Scientists in the United States have fabricated a triple-junction solar cell that reached 39.5% efficiency – a world record for any type of cell under one-sun illumination. Though relying on materials and processes that are still too costly for most commercial uses, the concept could soon see actual applications in powering satellites and other space-bound technology.
A group of scientists led by the US Department of Energy’s National Renewable Energy Laboratory (NREL) set a new world record for solar cell efficiency under normal illumination without a concentrator, achieving 39.5% with their cell based on three layers of III-V materials.
The new record pushes out NREL’s previous record of 39.2%, and with various innovations the group was able to greatly simplify the device – relying on three junctions instead of the previous six. The previous record for a three-junction solar cell was set by Sharp Corporation back in 2013, at 37.9%
The cell is described in full in the paper “Triple-junction solar cells with 39.5% terrestrial and 34.2% space efficiency enabled by thick quantum well superlattices,” recently published in Joule. The group combined layers of gallium-indium-arsenide (GaInAs), gallium arsenide (GaAs), and gallium-indium-phosphide (GaInP) to create a device that could absorb a wide segment of the solar spectrum.
Key to this approach was NREL’s latest work on “quantum wells,” which allowed it to better tune each layer to absorb a different part of the solar spectrum. “While GaAs is an excellent material and generally used in III-V multijunction cells, it does not have quite the correct bandgap for a three-junction cell, meaning that the balance of photocurrents between the three cells is not optimal,” said Ryan France, senior scientist and cell designer at NREL. “Here, we have modified the bandgap while maintaining excellent material quality by using quantum wells, which enables this device and potentially other applications.”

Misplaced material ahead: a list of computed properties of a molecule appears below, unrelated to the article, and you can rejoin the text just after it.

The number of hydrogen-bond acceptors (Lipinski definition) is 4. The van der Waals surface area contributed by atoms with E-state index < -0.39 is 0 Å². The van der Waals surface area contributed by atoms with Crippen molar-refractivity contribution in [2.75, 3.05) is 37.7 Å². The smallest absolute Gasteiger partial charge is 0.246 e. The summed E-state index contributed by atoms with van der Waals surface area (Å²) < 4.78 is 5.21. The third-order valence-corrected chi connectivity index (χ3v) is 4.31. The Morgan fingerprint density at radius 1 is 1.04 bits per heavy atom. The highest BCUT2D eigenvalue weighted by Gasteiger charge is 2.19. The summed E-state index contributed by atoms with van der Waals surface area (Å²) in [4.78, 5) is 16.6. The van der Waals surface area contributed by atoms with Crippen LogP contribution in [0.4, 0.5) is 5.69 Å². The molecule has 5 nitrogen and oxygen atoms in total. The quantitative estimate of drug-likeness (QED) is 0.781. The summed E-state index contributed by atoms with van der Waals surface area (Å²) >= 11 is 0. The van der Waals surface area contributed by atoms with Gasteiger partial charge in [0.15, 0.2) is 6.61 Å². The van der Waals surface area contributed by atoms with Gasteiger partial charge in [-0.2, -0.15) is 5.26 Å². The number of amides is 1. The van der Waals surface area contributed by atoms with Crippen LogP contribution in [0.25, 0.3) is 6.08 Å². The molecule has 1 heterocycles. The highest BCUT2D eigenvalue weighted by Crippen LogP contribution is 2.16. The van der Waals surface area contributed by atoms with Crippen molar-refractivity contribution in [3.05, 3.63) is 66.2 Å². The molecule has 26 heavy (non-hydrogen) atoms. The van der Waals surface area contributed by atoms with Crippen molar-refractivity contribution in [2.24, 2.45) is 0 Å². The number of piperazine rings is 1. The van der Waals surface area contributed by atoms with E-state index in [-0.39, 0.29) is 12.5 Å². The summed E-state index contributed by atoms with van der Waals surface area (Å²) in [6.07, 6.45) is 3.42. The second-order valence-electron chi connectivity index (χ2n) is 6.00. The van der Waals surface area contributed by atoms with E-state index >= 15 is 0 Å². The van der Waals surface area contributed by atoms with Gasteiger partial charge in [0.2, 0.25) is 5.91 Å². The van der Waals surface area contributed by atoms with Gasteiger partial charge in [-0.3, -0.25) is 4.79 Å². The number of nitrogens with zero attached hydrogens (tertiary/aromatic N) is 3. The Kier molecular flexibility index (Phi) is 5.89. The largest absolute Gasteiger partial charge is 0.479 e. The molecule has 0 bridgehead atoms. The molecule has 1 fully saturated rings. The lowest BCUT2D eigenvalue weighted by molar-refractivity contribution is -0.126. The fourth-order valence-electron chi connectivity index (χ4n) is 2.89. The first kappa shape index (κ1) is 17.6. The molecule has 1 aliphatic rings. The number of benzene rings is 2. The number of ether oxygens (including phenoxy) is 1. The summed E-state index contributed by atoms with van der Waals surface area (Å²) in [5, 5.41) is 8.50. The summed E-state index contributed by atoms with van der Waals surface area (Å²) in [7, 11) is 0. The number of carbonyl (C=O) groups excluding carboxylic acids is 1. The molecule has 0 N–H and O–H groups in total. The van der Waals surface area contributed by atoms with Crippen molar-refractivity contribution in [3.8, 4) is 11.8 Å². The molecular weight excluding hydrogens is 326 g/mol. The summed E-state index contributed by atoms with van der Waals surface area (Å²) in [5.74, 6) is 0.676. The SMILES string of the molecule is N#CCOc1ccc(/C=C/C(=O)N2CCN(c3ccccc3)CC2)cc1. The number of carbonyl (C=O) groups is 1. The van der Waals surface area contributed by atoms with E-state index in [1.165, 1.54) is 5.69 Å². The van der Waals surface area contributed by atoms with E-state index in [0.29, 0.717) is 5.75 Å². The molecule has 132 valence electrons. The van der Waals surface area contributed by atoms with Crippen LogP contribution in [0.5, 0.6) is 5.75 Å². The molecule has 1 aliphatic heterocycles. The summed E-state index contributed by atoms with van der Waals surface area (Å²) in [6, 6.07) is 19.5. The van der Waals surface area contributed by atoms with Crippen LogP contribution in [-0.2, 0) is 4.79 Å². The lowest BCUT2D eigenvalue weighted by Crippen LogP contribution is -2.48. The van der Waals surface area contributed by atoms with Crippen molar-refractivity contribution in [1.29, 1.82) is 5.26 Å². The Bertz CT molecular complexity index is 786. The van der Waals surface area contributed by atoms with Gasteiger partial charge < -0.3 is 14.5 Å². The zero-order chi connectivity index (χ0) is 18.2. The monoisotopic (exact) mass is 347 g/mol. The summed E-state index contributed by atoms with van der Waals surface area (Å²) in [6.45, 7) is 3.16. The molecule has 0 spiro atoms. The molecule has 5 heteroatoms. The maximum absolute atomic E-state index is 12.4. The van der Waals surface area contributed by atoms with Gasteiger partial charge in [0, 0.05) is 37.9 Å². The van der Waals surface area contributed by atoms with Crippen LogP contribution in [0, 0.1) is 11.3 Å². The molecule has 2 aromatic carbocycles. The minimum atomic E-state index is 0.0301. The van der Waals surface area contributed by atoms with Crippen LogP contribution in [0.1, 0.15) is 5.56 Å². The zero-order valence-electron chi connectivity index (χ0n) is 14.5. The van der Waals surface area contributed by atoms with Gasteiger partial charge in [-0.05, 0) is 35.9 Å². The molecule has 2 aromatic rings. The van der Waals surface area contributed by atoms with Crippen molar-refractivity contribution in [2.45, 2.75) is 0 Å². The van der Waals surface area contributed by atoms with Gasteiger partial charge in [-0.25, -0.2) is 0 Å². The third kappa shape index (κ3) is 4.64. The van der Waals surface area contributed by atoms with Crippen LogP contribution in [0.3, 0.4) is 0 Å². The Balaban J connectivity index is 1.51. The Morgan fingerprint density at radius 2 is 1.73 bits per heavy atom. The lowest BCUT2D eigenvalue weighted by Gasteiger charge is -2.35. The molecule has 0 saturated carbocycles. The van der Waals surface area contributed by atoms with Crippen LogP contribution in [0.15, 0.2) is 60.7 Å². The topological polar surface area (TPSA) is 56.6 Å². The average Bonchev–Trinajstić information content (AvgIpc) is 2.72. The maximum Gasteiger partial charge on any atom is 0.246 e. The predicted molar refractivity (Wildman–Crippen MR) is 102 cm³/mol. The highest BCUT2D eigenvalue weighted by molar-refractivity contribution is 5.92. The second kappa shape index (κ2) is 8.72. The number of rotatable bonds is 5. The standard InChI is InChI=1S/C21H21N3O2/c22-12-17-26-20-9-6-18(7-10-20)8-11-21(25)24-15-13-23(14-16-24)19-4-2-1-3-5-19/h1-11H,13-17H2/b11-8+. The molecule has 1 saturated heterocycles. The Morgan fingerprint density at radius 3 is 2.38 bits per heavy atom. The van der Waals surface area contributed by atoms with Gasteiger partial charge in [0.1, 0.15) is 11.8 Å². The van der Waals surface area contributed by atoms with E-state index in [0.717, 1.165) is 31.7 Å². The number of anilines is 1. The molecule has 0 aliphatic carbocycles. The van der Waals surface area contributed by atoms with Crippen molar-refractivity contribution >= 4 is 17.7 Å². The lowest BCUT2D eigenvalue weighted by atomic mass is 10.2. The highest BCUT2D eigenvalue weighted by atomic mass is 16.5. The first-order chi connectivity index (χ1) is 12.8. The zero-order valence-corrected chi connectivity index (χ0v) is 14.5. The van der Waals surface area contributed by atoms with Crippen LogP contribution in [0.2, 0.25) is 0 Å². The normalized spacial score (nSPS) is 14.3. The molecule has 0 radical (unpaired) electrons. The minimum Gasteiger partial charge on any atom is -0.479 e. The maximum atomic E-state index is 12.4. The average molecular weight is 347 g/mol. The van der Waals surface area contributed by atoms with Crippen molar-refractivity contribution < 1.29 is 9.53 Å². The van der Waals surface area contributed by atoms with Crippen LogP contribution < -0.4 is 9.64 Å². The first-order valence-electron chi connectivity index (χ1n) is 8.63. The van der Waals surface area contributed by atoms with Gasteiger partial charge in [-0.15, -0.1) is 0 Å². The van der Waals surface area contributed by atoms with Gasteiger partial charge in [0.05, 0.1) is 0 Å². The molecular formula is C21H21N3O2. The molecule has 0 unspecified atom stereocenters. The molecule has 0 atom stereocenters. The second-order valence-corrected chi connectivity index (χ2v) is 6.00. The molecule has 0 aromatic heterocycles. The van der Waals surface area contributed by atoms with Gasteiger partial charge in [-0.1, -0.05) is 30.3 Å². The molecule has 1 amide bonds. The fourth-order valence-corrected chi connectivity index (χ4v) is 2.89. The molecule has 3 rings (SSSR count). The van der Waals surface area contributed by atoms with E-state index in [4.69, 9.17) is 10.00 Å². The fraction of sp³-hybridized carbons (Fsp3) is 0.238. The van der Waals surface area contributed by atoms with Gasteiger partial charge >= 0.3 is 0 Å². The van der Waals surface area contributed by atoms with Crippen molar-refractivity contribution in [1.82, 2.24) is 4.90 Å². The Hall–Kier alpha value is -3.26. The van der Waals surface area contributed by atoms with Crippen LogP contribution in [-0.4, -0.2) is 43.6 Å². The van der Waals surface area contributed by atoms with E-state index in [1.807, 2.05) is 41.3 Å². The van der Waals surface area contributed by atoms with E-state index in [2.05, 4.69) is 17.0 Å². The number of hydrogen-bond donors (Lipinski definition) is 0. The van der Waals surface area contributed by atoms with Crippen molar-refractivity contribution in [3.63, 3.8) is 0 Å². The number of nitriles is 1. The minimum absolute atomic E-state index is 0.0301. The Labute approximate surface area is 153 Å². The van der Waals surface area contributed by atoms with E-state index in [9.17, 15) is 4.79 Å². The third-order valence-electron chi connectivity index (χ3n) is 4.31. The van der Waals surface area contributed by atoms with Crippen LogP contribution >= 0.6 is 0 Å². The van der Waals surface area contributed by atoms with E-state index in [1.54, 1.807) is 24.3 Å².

Quantum wells are thin nanostructures inserted into the cell layers to alter the bandgap and other properties. Using these, the group was able to raise the bandgap of the middle GaAs cell layer, to maximize its performance in unison with the other two. While the QW phenomenon is not a new discovery, various challenges working with these materials at the scale of a few nanometers have limited their practical benefits in previous research.
The group acknowledged that, for now at least, the processes and materials it is working with on these cells are too complex and expensive for most mainstream solar applications. Though NREL is working on a few different methods that could drastically reduce these costs, for now powering satellites and other space technology – where space constraints mean cost can come second to efficiency – are the only likely application for any type of solar cell based on these “III-V” materials, named for their grouping in the periodic table.
NREL also measured its triple junction quantum well cells under the light spectrum they would have to work with outside of Earth’s atmosphere, and reached a beginning of life measurement of 34.2% – which it notes is also a world record for a three-junction cell under this spectrum.
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Source: pv magazine